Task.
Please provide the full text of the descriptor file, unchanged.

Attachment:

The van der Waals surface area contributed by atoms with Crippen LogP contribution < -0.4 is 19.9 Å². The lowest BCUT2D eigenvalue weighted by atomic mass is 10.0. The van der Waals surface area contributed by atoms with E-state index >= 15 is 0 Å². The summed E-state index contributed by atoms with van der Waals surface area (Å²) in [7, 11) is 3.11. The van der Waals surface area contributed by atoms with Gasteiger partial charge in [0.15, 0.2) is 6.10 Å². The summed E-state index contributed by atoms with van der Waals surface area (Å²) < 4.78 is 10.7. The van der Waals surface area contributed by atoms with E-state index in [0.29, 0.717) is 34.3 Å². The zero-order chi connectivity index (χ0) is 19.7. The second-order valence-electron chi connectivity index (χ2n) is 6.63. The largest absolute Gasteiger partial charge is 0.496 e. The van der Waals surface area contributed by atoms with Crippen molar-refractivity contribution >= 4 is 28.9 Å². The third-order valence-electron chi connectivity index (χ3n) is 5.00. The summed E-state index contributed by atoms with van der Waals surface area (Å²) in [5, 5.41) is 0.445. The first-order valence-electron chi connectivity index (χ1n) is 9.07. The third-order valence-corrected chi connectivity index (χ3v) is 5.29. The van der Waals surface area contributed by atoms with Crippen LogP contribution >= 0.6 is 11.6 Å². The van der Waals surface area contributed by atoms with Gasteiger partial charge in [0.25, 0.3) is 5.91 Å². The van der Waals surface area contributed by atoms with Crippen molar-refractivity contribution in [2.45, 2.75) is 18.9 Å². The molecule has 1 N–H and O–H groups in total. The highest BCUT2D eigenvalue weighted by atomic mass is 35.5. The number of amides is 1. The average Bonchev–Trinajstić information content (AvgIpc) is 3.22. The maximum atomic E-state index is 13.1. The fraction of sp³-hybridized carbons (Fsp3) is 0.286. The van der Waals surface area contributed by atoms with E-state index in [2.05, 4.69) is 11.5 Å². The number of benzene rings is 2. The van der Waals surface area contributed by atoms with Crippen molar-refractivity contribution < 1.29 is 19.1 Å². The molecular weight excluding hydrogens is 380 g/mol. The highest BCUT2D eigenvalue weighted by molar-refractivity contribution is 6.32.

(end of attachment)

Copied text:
The van der Waals surface area contributed by atoms with Crippen LogP contribution < -0.4 is 19.9 Å². The lowest BCUT2D eigenvalue weighted by atomic mass is 10.0. The van der Waals surface area contributed by atoms with E-state index >= 15 is 0 Å². The summed E-state index contributed by atoms with van der Waals surface area (Å²) in [7, 11) is 3.11. The van der Waals surface area contributed by atoms with Gasteiger partial charge in [0.15, 0.2) is 6.10 Å². The summed E-state index contributed by atoms with van der Waals surface area (Å²) < 4.78 is 10.7. The van der Waals surface area contributed by atoms with E-state index in [0.29, 0.717) is 34.3 Å². The zero-order chi connectivity index (χ0) is 19.7. The second-order valence-electron chi connectivity index (χ2n) is 6.63. The largest absolute Gasteiger partial charge is 0.496 e. The van der Waals surface area contributed by atoms with Crippen molar-refractivity contribution >= 4 is 28.9 Å². The third-order valence-electron chi connectivity index (χ3n) is 5.00. The summed E-state index contributed by atoms with van der Waals surface area (Å²) in [5, 5.41) is 0.445. The first-order valence-electron chi connectivity index (χ1n) is 9.07. The third-order valence-corrected chi connectivity index (χ3v) is 5.29. The van der Waals surface area contributed by atoms with Crippen LogP contribution >= 0.6 is 11.6 Å². The van der Waals surface area contributed by atoms with Gasteiger partial charge in [0.25, 0.3) is 5.91 Å². The van der Waals surface area contributed by atoms with Crippen molar-refractivity contribution in [2.45, 2.75) is 18.9 Å². The molecule has 1 N–H and O–H groups in total. The highest BCUT2D eigenvalue weighted by atomic mass is 35.5. The number of amides is 1. The average Bonchev–Trinajstić information content (AvgIpc) is 3.22. The maximum atomic E-state index is 13.1. The fraction of sp³-hybridized carbons (Fsp3) is 0.286. The van der Waals surface area contributed by atoms with E-state index in [2.05, 4.69) is 11.5 Å². The number of benzene rings is 2. The van der Waals surface area contributed by atoms with Crippen molar-refractivity contribution < 1.29 is 19.1 Å². The molecular weight excluding hydrogens is 380 g/mol. The highest BCUT2D eigenvalue weighted by molar-refractivity contribution is 6.32.